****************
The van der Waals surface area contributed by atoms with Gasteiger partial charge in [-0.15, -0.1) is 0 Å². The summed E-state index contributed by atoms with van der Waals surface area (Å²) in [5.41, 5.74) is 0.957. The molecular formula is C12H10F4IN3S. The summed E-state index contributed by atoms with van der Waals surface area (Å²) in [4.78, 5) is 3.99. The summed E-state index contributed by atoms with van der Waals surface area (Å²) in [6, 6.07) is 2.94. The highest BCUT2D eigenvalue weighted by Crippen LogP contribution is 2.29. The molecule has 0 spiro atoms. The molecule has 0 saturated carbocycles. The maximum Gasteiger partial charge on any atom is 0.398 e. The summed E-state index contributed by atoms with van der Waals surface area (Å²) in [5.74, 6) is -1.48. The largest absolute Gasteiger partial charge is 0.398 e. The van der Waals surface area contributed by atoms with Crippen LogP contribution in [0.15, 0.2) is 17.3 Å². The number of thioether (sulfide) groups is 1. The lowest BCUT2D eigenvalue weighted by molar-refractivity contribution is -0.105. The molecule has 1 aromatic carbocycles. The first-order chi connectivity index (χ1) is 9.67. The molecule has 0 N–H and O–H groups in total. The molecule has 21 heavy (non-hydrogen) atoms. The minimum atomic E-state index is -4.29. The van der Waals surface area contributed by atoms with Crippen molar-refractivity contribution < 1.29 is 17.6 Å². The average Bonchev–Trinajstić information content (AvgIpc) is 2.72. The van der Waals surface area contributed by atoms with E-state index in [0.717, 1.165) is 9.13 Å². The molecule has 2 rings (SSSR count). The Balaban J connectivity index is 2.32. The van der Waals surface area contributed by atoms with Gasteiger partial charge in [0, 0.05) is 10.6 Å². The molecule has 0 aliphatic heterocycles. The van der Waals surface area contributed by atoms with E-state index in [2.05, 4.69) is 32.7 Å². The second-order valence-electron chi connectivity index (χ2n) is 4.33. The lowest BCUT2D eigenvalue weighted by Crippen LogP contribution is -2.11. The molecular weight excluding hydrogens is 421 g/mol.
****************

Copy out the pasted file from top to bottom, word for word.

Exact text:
The van der Waals surface area contributed by atoms with Gasteiger partial charge in [-0.15, -0.1) is 0 Å². The summed E-state index contributed by atoms with van der Waals surface area (Å²) in [5.41, 5.74) is 0.957. The molecular formula is C12H10F4IN3S. The summed E-state index contributed by atoms with van der Waals surface area (Å²) in [4.78, 5) is 3.99. The summed E-state index contributed by atoms with van der Waals surface area (Å²) in [6, 6.07) is 2.94. The highest BCUT2D eigenvalue weighted by Crippen LogP contribution is 2.29. The molecule has 0 spiro atoms. The molecule has 0 saturated carbocycles. The maximum Gasteiger partial charge on any atom is 0.398 e. The summed E-state index contributed by atoms with van der Waals surface area (Å²) in [5.74, 6) is -1.48. The largest absolute Gasteiger partial charge is 0.398 e. The van der Waals surface area contributed by atoms with Crippen LogP contribution in [0.15, 0.2) is 17.3 Å². The number of thioether (sulfide) groups is 1. The lowest BCUT2D eigenvalue weighted by molar-refractivity contribution is -0.105. The molecule has 1 aromatic carbocycles. The first-order chi connectivity index (χ1) is 9.67. The molecule has 0 N–H and O–H groups in total. The molecule has 21 heavy (non-hydrogen) atoms. The minimum atomic E-state index is -4.29. The van der Waals surface area contributed by atoms with Crippen molar-refractivity contribution < 1.29 is 17.6 Å². The average Bonchev–Trinajstić information content (AvgIpc) is 2.72. The van der Waals surface area contributed by atoms with E-state index in [0.717, 1.165) is 9.13 Å². The molecule has 2 rings (SSSR count). The Balaban J connectivity index is 2.32. The van der Waals surface area contributed by atoms with Gasteiger partial charge in [0, 0.05) is 10.6 Å². The molecule has 0 aliphatic heterocycles. The van der Waals surface area contributed by atoms with E-state index in [2.05, 4.69) is 32.7 Å². The second-order valence-electron chi connectivity index (χ2n) is 4.33. The lowest BCUT2D eigenvalue weighted by Crippen LogP contribution is -2.11. The molecular weight excluding hydrogens is 421 g/mol.